“I will never be able to set up this sales letter!” to

    Who was I to ever think that I had any talent?”

    THIS. THIS. Is where I just got to in my head.
    I have a big decision coming up, and this week I decided to rest. This meant not seeing anyone. And my ‘this is an awesome plan’ (which it is) spiralled into “I will never get X or Y and am a fool for even thinking it.” Which is silly. And your post spoke directly to this part of me.

    Going to hop onto my networks and ask the questions.

    Thank you for such insightful pragmatic advice.

  4. Thank you so much for this post Pam. I have been asking for help, but I have to confess that I like more to help others. In other hand is so amazing to know that nowadays, because of the technology, we are so close to everything, and can reach even Seth to learn and get more informed.

  5. Eric Bowden says:


    This is really great advice. A lot of times people, myself included, will go out of their way to prove that they are self-sufficient, even if they’re not sure how to get there. Stopping and asking for help can be key. The act of asking for help can feel awkward sometimes, but you can’t be successful without having some awkward conversations (to paraphrase a quote I once read.) Thanks for sharing!

  6. Brenda says:

    Great Post Pamela! I must be the oddball here because I can’t think of time I haven’t asked for help when I needed it most. Whether it was organizing a local fundraiser or Meetup group, I’ve never been shy about asking for help. Having said that, I always made sure I gave back and helped out others in need too.

  7. I too, like the LinkedIn group help. The groups I participate in from time to time are all anxious to give detailed direction. In my experience, it is better to ask for help when it’s not so tough. Taking the desperation out of it initiates great dialogue.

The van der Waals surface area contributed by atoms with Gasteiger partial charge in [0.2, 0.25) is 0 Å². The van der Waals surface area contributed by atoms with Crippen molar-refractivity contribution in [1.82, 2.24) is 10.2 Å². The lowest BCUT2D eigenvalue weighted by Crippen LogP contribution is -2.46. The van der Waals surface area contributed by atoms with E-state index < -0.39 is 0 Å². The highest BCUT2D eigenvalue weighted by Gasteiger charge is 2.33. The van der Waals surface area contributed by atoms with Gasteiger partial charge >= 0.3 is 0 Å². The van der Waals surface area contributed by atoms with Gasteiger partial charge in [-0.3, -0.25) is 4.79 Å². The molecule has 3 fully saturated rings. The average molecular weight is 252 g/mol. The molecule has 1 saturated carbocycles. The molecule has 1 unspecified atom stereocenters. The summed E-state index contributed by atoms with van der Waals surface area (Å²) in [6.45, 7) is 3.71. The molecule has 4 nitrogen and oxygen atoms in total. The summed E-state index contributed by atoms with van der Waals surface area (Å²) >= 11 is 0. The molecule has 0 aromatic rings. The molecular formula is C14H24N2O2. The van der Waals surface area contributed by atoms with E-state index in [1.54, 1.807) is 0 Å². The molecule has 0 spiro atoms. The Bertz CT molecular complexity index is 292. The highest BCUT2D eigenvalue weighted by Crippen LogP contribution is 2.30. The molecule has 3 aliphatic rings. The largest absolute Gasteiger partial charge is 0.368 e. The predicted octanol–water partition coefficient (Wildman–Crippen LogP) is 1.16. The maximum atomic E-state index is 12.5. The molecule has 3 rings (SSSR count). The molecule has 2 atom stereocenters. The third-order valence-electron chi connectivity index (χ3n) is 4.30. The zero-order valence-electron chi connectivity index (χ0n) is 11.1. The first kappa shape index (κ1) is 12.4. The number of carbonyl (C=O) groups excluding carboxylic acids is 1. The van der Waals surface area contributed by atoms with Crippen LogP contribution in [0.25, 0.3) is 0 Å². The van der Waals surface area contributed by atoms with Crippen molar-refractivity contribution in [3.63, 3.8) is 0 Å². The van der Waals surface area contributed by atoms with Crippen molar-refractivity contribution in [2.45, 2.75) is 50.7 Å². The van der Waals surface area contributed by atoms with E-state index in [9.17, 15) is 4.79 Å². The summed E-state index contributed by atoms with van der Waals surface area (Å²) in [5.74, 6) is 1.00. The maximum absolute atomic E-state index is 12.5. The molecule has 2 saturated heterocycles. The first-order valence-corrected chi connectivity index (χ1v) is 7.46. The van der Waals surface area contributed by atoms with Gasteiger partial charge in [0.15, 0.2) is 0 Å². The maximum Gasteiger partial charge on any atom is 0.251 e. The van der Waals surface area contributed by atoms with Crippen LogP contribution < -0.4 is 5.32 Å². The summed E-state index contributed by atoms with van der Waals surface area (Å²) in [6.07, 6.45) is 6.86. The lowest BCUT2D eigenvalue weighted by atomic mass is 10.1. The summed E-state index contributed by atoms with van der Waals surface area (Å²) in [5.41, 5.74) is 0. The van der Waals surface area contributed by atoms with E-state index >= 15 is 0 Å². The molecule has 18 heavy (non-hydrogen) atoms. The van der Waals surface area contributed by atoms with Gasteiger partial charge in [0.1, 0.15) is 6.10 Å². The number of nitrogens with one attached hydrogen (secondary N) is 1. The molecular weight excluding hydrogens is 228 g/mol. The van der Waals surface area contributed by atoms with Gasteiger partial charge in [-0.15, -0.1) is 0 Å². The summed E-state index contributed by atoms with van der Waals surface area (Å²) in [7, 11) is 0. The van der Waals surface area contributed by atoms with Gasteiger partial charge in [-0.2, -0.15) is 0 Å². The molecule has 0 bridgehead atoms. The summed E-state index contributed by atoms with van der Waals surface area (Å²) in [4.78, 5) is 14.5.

8. LinkedIn groups are fantastic for idea/content sharing and also getting feedback on ideas and product/service launches. Even though it’s tempting to go it alone and try to forge your way through a challenge as a business owner, the diverse range of feedback you can get from some of the sources you listed above is really the value. Hearing what has and hasn’t worked for others, and even the fact that they’ve experienced similar challenges can also help tremendously. After all, that’s the point of building a solid professional network – to be able to leverage to those relationships in both directions.

  9. Lynn Ruby says:

    Asking for help within a Facebook group is a goldmine! I did this on Friday and got boatloads of answers to a research question I had. The answers were different than I expected. So not only did I learn the answer to my research question, I also learned my perspective isn’t always correct!

  10. Harry says:

    Hi Pam,
    Men has always been perceived by many as weak if we were to ask for help. But you have changed my perception! Thanks for that! 🙂

  11. Robinsh says: